We need to strategize and organize ways to minimize the effects of incarceration on the jailed individuals and on our movements. We need to accept that ‘justice’ will never be found under a capitalist and colonial legal system – for any crime, ‘political’ or otherwise. It is beyond the capacity of this legal system to create meaningful systemic change – it is fundamentally conservative in nature and our small legal victories will only ever be defensive victories. The Canadian legal system was created as an extension of British colonial policy and was formulated to justify the violent and underhanded dispossession of indigenous lands for settlement and resource extraction.

The present manifestation of this system criminalizes some migrants for setting foot on these lands while supporting corporate occupations of indigenous lands, it is working to re-criminalize collective bargaining and labour actions while protecting murderous and abusive police, and it facilitates massive transfers of wealth from workers to corporations and banks through tax law and bailouts while avoiding compensation and reparations to indigenous communities for past abuses and stolen lands. We must recognize the legal system for what it is: as another front of the war that the state wages against all of us.

As capitalism and capitalists struggle to cope with financial crises the state will contort the law as necessary and will swell the ranks and capacities of police to ensure that resistance to ‘austerity’ programs does not spiral into something that is ‘unmanageable’. Bill C-31(the ‘Safe Streets and Communities Act’) is already one step in this direction. This means that all people, but particularly radicals and revolutionaries, will be more likely to find themselves in direct confrontation with the police and the legal system. After all, the capitalist system will not abolish itself, not while the state exists to organize and enforce it at least.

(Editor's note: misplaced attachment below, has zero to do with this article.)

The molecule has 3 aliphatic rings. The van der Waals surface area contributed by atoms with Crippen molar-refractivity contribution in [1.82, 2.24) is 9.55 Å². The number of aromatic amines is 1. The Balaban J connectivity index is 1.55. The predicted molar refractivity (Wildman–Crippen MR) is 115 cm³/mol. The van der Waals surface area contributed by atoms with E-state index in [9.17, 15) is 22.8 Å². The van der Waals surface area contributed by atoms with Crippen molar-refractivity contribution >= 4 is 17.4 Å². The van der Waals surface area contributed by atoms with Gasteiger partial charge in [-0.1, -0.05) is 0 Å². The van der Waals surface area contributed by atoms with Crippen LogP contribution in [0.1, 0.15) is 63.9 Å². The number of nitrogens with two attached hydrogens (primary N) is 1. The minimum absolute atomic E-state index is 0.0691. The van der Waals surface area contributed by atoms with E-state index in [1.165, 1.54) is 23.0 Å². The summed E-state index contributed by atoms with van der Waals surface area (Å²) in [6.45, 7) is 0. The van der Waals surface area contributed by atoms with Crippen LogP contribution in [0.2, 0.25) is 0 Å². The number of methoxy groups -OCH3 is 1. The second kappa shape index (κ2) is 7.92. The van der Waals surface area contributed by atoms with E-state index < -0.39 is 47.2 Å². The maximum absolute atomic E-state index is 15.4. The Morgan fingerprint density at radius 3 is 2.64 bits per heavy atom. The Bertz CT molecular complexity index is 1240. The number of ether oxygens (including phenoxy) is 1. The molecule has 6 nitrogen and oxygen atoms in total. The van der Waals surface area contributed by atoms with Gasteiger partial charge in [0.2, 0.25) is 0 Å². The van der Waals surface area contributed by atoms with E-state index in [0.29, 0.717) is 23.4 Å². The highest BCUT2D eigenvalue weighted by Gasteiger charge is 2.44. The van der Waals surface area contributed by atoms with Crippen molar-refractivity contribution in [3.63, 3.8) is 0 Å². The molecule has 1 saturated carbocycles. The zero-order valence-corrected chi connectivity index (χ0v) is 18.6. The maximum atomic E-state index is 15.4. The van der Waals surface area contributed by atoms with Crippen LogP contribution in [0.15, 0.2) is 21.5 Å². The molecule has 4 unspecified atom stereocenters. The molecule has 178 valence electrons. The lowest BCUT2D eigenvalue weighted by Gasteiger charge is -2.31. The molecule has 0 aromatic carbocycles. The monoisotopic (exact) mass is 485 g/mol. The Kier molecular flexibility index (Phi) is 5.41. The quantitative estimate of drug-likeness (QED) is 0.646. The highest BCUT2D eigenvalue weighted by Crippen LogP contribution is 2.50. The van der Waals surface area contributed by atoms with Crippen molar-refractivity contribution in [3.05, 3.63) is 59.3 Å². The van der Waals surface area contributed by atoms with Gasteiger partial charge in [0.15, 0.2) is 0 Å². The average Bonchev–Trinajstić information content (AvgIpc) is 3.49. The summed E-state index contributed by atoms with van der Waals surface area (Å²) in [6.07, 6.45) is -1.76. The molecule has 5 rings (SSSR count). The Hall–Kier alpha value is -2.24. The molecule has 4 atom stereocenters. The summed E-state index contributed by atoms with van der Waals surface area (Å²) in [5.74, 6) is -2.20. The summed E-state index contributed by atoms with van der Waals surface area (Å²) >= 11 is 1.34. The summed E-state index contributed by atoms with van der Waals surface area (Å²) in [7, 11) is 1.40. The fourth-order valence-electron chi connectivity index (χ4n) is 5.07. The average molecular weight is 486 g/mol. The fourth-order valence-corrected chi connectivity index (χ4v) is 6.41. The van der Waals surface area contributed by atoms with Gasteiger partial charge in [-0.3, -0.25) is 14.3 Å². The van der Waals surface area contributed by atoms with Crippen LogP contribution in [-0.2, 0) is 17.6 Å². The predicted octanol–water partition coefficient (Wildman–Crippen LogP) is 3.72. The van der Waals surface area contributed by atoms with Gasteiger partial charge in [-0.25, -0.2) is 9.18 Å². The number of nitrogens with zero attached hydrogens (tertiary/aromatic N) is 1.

Under these circumstances it is essential that we develop community-based support structures to support one another as jobs are lost, as police violence increases, and as social services are cut. We must also be vigilant to prevent the seeds of fascism from being sown, as they are in Italy with its new ‘technocratic’ government. Though a fertile ground for resistance, crisis is also a fertile ground for reactionary right-wing movements. When capitalism hits a crisis it is working people who are expected to prop it up again. To make use of this moment we need to refuse to prop it up – even when they send the police in try to compel us to.

Having my charges withdrawn and these legal proceedings end provides little closure for me. Six of my friends and loved ones are going to prison, and that keeps me very much involved in a very personal way. I will do my best to ensure that Mandy, Leah, Peter, Adam, Eric and Alex do not feel isolated from the movements outside of the prison walls, and I hope that they find inspiration from within them. I hope others will do the same. I also hope that we can share our experiences and the lessons we’ve learned from them in order to build stronger and more resilient movements. Now that I am free(-er) from state controls this what I will put my efforts towards.

This is not an end, it’s just the transition to the next act in the show.